Various insect pests – such as the bagrada bug, diamond back moth, greater cabbage moth, army worm, bollworms and aphids – attack cabbages. The diamondback moth is the most destructive of them all.
The larvae of the diamondback moth (Plutella xylostella) are a serious pest on most plants in the cabbage family (Brassicaceae). The moth comes from Europe, but is today found worldwide.
It multiplies quickly and moves without effort over long distances, aided by the wind. As a result, infestations in remote cabbage fields happen easily.
Adult diamondback moths are small and greyish, and between 6 mm and 8 mm in length. Identifying characteristics include the antennae that always point straight ahead when it is resting, and the diamond-shaped pattern that is displayed on the upper side of its wings when they are folded.
- Moths live for about 2 weeks (depending on the season), but during this time they can lay up to 300 eggs, in groups of 2 to 8, on plants.
- The eggs are smaller than half a millimetre, the first-stage larvae are 2 mm long and the adult larvae are about 12 mm long.
- Larvae can complete their cycle within 9 days, after which pupae (in silk cocoons) are attached to the underside of leaves or in leaf debris on the ground.
- A full cycle (egg to moth) is completed within 2 to 3 weeks in summer, but takes much longer during the cold winter months.
- Damage comes only from the larvae.
- Sometimes the small first-stage larvae tunnel between the upper and lower leaf surfaces.
- This damage is almost impossible to see, so infested cabbage plants can serve as the source of new infestations in fields.
- From their second stage (after the first moulting, or casting off of their skins) they feed only on the underside of the leaf.
Larval damage is distinctive:
- The thin upper layer (thin skin) of the leaf is usually not eaten, which makes the eaten part look like a window.
- The thin skin breaks as the plant grows, however, so damage is usually a mixture of holes and little windows.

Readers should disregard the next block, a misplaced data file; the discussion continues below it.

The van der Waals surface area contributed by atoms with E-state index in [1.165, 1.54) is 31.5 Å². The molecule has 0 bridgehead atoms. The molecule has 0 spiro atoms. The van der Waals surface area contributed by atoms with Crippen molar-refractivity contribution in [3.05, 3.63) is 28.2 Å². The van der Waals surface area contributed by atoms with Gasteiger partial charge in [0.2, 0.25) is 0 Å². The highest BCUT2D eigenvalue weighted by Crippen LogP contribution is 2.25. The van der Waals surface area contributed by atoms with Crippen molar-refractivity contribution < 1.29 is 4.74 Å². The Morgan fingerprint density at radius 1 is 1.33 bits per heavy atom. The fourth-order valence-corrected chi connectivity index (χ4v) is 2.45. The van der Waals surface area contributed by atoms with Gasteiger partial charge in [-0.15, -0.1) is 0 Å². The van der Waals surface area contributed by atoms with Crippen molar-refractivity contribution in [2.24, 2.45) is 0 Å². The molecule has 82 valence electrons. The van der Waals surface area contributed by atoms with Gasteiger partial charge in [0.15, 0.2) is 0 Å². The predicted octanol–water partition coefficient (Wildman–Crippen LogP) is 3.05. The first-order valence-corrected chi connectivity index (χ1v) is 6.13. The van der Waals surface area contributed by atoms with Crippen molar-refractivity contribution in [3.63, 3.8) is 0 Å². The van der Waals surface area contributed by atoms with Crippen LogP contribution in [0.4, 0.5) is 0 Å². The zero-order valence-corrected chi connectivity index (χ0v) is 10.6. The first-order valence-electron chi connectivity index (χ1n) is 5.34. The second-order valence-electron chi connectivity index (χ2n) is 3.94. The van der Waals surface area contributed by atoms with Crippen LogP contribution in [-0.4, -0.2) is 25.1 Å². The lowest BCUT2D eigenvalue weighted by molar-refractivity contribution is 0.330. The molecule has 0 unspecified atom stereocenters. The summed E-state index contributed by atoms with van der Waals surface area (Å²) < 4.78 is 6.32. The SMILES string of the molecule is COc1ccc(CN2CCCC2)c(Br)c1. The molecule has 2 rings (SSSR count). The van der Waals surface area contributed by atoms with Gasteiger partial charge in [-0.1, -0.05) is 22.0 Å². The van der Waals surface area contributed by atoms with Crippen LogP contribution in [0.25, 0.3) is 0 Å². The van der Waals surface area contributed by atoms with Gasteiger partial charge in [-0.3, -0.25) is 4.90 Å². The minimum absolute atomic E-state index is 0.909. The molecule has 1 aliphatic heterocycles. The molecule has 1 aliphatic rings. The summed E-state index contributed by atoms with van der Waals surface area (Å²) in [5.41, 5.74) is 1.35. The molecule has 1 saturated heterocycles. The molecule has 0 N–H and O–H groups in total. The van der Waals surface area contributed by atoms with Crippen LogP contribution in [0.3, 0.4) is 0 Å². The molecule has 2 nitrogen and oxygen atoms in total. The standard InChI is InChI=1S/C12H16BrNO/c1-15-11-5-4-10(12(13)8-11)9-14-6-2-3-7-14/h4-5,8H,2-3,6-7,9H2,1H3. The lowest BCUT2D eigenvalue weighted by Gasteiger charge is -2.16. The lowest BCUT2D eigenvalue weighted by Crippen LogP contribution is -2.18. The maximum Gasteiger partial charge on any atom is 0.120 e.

- Damage is less if larvae start appearing in fields after the cabbage heads have formed and set.
- Larvae of the diamondback moth do not usually tunnel into already-formed cabbage heads, but young cabbage plants can be seriously damaged if the larvae reach the heads while they are still forming.
- 2 or 3 larvae per developing head are all that’s needed to stop that plant producing a crop.
- It’s not only cabbage plants that suffer serious losses; crops such as broccoli, Brussels sprouts, Chinese cabbage, kale, collards, mustard and radishes can also be severely damaged by diamondback moths.
Several insecticides are registered for use against diamondback moths.
Most brassicas have a waxy layer on the leaf surface, so farmers should ensure that the products they choose will stick to the leaves. If not, the right additives should be used to make the insecticide adhere to the leaves.
The focus of control should be to protect young plants, so it is essential that seedlings be inspected for larvae and, if any are found, the whole consignment should be sprayed with insecticide.
- Many insecticides no longer have any effect on diamondback moths, because they have built up a resistance.
- In such cases, alternative control strategies should be adopted.
- Using “softer” agents may also attract natural enemies (read the label on insecticides; it will say whether the insecticide is detrimental to natural enemies).
- It has been shown that using overhead irrigation at night reduces the number of diamondback moths significantly.
- Because the moth multiplies so quickly and aggressively, insecticides are currently the only measure that can provide effective control – as long as the moth has not been found to be resistant.
- Fortunately, various new insecticides that do not fall within older categories have been registered to counter diamondback moths.
- Although they are more expensive than older products, the chance of resistance is lower.
- Confirm which pesticides are registered in your country before taking action.
Diamondback Moth, Plutella xylostella (L.) in Southern Africa Research Trends, Challenges and Insights on Sustainable Management Options
* Research by Honest Machekano, Brighton M. Mvumi and Casper Nyamukondiwa, 1 Department of Biological and Biotechnological Sciences, Botswana International University of Science and Technology.
Click here to read more about the geographical distribution of the diamondback moth in Africa.
- This article was written by Diedrich Visser from the South African Agricultural Research Council and first appeared in Farming SA.